While capitalism is complicit in perpetuating binaries by creating and maintaining the material properties of bodily normativity by linking things such as gender to colors, masculinity or femininity to clothes and hygiene products, and masculinity/femininity to sports, it also allows rampant cultural subjectivation in other strata. For example, in the videogame production process, hypermasculinity, anti-feminism, and colonialism (white male saving a kingdom/town/woman from a non-human [read: non-white] threat) are common storylines in videogames. But the question remains: how, and why, are these tropes perpetuated, even in games that are supposed to be progressive and inclusive?
I want to start by addressing the binary of production/anti-production that Guattari references (1996). Anti-production accounts for the things that are not getting made. Guattari refers to cinema as a medium of “transference, Oedipus, and castration” (235), meaning that cinema produces cultural markers by which bodies in modern society become subjectivated to value certain standards of beauty, products, religious forms, and other marks of enculturation so as to make these things profitable and able to be monetized. In other words, Guattari alludes to cinema as being a trend-setting affair. It creates the ‘cool’ things that drive supply and demand. The case can be made, too, that videogames operate in much the same way as cinema insofar as they both subjectivate consumers to value certain products, bodies, and forms over others, and create value systems that other media incorporate, adhere to, or run the risk of failing. The value systems that triple-A game production values and perpetuates are tropes of anti-femininity, hypermasculinity, colonialism, etc.
Videogame production processes subsist on, historically, keeping games that focus on personal, affective experiences out of mainstream production culture and instead, selling iteratively different content to quantifiable bodies (e.g. war games such as Call of Duty, Battlefield, Halo, etc. being marketed mostly to male, 18-35, heterosexual, white bodies). Current videogame production processes, though, are beginning to understand and recognize that affective and emotionally investing games can be monetized (Rusch, 2018; Isbister, 2017). So, whereas intimate, timely experiences that were rendered in videogame form used to be prevalent only in DIY and non-professional spaces (Fisher and Harvey, 2013), the capitalist socius has begun to develop the tools to consume and repurpose these game types in service of capitalism. In professional videogame development spaces, the bodies creating these affective experiences and attachments have not changed, either; in fact, the bodies in these spaces have stayed much the same (Westar and Legault, 2017; Williams, 2018; Fisher and Harvey, 2013). This has fostered an increasingly toxic and predatory work environment in which videogame production workers must labor under subjectivation regimes of not only being ok with creating and perpetuating anti-feminine, hypermasculine, colonialist, and anti-homo/transsexual media, but now also affectively and emotionally predatory media as well, further instantiating the dehumanizing cynicism that Lazzarato talks about by expecting workers to cede any moral judgments or objections to projects.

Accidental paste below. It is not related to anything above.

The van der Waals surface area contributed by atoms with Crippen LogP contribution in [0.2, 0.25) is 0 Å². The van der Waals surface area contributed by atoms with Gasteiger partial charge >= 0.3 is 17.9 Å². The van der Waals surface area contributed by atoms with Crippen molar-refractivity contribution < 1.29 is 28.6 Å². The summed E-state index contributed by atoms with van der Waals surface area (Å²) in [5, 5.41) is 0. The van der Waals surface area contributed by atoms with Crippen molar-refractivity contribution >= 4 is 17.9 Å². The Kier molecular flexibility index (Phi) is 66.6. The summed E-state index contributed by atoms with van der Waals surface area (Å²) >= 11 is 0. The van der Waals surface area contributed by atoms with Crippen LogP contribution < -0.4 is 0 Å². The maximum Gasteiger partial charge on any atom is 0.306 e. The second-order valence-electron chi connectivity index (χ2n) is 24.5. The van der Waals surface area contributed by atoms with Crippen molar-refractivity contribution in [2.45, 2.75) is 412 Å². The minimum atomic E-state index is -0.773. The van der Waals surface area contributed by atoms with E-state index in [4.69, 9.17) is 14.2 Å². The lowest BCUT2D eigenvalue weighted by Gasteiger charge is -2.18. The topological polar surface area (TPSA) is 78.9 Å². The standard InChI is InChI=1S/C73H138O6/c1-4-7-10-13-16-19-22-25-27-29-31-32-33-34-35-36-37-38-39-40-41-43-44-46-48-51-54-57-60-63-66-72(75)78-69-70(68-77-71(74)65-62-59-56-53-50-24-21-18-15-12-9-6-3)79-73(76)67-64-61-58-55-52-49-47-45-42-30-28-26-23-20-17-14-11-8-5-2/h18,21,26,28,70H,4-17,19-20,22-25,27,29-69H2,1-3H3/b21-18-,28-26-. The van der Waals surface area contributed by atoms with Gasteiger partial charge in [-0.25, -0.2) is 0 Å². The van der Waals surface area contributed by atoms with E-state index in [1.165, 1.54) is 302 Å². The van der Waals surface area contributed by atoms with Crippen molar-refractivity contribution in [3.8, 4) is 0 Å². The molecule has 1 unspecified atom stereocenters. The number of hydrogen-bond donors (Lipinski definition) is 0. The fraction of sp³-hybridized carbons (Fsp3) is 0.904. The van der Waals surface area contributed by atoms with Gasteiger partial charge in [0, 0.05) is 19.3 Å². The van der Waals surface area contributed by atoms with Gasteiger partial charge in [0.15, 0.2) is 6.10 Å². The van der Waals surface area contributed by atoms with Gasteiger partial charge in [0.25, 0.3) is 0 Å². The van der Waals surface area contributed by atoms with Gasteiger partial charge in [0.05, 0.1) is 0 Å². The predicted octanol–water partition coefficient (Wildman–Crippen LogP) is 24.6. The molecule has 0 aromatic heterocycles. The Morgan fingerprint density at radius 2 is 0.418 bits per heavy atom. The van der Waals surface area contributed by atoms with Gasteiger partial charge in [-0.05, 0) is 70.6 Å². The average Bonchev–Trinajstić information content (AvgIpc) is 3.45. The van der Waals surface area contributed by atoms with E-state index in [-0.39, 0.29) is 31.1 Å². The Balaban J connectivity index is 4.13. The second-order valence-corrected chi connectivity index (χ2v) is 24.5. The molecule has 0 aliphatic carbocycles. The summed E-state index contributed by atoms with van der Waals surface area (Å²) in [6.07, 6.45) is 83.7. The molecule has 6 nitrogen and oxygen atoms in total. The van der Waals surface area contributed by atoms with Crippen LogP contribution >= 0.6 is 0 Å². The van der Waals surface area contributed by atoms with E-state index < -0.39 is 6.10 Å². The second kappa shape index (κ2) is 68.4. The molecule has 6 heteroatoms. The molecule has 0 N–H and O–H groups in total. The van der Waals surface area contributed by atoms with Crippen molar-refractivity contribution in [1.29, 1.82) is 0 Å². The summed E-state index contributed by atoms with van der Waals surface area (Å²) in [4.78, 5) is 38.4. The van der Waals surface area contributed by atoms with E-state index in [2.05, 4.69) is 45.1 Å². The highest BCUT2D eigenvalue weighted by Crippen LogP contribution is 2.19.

The cultural spaces that videogames inhabit have long been an “old boy’s club” (Johnson, 2013a; Dyer-Witheford & Sharman, 2005) in which women’s bodies are marginalized – thought of as weak, needing to be rescued--while men perpetuate hyper-masculine tropes of killing and colonizing (Paaßen, Morgenroth, Stratemeyer, 2016). Women are attacked and their validity, personal and professional, is called into question (Fisher, 2015; Kerr and Kelleher, 2015). They are ignored as audiences; thought to just be “…vacant pinups to be ogled or irrelevant sidekicks to be tolerated, and real women [are] annoying interlopers to be bullied” (Fisher, 2015). Even in instances of attempted diversification (Fisher and Harvey, 2013), women’s professional wants and needs are often ignored and downplayed.